Interactions between macrobiota (wild and aquacultured) and the physical-planktonic environment: insights from a new 3-D end-to-end modelling framework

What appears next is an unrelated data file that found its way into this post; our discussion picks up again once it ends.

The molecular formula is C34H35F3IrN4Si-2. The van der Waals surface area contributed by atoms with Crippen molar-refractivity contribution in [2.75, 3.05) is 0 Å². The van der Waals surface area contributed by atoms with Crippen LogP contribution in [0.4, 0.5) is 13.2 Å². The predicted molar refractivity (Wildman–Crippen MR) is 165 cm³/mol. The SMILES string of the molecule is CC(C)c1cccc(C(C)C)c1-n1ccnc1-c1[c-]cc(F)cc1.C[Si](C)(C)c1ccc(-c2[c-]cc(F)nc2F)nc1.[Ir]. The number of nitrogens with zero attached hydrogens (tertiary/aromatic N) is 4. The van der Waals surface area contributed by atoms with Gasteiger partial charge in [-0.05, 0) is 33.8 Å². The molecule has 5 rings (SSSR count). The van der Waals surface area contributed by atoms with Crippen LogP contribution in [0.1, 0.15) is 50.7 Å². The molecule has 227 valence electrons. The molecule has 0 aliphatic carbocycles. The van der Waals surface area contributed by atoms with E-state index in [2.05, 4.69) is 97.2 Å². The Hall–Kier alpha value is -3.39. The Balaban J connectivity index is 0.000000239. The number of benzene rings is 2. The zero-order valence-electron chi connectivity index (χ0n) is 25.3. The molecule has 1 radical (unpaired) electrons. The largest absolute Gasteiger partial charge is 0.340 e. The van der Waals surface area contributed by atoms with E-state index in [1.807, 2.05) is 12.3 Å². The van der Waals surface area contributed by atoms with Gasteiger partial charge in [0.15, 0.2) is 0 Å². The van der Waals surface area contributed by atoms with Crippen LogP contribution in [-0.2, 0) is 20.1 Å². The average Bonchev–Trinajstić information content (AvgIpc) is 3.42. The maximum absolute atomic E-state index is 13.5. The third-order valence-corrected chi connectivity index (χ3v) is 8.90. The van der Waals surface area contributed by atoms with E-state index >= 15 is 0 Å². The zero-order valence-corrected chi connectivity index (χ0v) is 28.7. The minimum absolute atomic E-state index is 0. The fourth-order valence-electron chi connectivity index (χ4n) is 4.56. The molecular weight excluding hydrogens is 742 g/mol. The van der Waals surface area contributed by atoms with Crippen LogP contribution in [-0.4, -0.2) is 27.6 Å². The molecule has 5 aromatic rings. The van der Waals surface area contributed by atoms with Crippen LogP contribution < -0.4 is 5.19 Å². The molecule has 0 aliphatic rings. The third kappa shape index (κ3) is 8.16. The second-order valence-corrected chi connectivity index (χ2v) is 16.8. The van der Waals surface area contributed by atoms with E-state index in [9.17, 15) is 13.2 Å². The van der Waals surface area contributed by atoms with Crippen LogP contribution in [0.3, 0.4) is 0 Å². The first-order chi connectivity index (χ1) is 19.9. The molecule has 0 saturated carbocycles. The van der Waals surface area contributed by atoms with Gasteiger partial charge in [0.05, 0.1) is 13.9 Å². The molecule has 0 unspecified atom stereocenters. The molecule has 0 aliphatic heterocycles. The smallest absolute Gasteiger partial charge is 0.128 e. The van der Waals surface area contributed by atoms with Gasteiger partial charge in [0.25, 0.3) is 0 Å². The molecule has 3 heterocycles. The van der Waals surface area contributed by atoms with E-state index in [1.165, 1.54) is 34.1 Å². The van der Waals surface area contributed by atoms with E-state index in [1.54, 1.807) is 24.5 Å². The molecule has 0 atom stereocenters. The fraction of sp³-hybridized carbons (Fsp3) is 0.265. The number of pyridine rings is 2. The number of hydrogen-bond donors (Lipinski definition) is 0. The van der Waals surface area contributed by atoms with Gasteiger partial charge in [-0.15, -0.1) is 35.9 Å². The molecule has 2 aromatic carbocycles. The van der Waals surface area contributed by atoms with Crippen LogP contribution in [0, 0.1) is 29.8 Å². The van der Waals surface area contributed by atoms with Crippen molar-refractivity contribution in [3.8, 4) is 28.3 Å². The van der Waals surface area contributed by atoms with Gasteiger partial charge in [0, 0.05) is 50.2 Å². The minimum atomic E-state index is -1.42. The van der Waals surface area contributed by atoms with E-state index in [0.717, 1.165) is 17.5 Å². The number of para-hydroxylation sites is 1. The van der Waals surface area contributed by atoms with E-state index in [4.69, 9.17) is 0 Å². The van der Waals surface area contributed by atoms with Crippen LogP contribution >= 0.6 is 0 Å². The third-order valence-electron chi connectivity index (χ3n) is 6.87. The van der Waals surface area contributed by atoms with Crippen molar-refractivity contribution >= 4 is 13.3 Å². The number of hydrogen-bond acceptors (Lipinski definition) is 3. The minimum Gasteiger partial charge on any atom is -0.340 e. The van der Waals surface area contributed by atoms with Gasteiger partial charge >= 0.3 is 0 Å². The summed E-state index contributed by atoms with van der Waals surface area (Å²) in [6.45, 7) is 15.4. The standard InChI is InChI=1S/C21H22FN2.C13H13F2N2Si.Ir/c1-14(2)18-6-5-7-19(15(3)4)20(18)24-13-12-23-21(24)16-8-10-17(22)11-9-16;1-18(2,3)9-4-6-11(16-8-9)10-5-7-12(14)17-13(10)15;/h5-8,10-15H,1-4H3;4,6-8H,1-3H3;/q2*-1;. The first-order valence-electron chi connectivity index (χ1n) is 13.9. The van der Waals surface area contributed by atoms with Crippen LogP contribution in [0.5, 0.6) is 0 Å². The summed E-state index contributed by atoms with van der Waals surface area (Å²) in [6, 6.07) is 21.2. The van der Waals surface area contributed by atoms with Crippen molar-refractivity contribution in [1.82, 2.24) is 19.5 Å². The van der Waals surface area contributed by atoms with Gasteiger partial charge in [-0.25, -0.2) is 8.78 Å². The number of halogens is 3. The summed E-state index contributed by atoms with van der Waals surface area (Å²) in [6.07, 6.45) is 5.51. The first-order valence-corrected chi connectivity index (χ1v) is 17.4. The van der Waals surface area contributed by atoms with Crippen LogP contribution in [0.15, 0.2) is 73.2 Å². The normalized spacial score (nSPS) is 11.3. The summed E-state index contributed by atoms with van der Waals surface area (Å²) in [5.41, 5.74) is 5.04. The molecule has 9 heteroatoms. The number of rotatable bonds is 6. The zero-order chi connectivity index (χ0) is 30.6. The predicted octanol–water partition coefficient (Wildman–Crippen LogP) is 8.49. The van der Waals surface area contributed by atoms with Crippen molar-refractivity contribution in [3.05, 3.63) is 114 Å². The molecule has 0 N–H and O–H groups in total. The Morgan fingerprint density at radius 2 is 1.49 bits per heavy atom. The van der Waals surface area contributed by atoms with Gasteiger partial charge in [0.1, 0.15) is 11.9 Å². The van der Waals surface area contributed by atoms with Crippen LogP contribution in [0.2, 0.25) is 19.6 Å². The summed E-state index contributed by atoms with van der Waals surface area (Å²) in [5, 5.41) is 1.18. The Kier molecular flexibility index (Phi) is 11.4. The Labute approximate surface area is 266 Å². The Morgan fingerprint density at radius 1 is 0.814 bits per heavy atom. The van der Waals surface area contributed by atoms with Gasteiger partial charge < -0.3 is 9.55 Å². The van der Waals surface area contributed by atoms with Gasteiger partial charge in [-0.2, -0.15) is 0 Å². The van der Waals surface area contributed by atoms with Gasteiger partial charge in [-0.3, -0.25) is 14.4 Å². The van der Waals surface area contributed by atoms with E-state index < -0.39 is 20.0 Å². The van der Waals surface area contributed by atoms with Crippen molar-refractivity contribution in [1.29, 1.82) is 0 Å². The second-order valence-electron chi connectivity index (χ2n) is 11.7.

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Marine ecosystem-based management requires end to end models, which are models capable of representing the entire ecosystem including physical, chemical and biological processes, anthropogenic activities, and multiple species with different sizes, life histories and from different trophic levels. To adequately represent ecosystem dynamics in shallow coastal regions, end-to-end models may need to include macrobiota species (wild and aquacultured) and may have to allow feedbacks (i.e. two-way coupling) between macrobiota and planktonic ecosystem dynamics. This is because the biomass of macrobiota can locally exceed the biomass of plankton, thus influencing the distribution of planktonic ecosystem tracers and altering the overall food web structure. Here, I describe a hybrid (Eulerian/Individual-Based) ecosystem framework, implemented in the Regional Ocean Modeling System (ROMS), a state-of-the-art 3-D ocean circulation model. The framework was applied to a model of a synthetic embayment containing seagrass, rockweed and kelp beds, a wild oyster reef, a mussel ranch and a fish farm. I found that two-way coupling is essential to reproduce expected spatial patterns of all variables and to conserve mass in the system. I also developed a shellfish ecophysiology model (SHELL E) and compared its results against water samples collected over 5 years in Ship Harbour, a fjord with mussel aquaculture in Nova Scotia, Eastern Canada. Also, from a high-resolution bio-optical survey of the fjord, I found that mussels decrease phytoplankton biomass inside the farm, but also cause a bloom of phytoplankton outside the farm. Using ROMS/SHELL-E, I determined that the increase of phytoplankton around the farm is caused by the waste products of the farmed bivalves, which have a fertilization effect, enhancing phytoplankton production outside the farm during nutrient-limited and light-replete conditions (i.e. late spring to late fall in Ship Harbour). The main conclusion of this thesis is that—in shallow coastal regions—ecosystem models must represent bilateral interactions between macrobiota and physical-planktonic dynamics, in a spatially-explicit setting, to adequately represent mass flows and ecosystem dynamics. The hybrid end-to-end modelling system provides a computationally efficient framework for describing these interactions and, through careful comparisons against observations, can be a powerful tool to test hypotheses and generate insights into coastal ecosystems.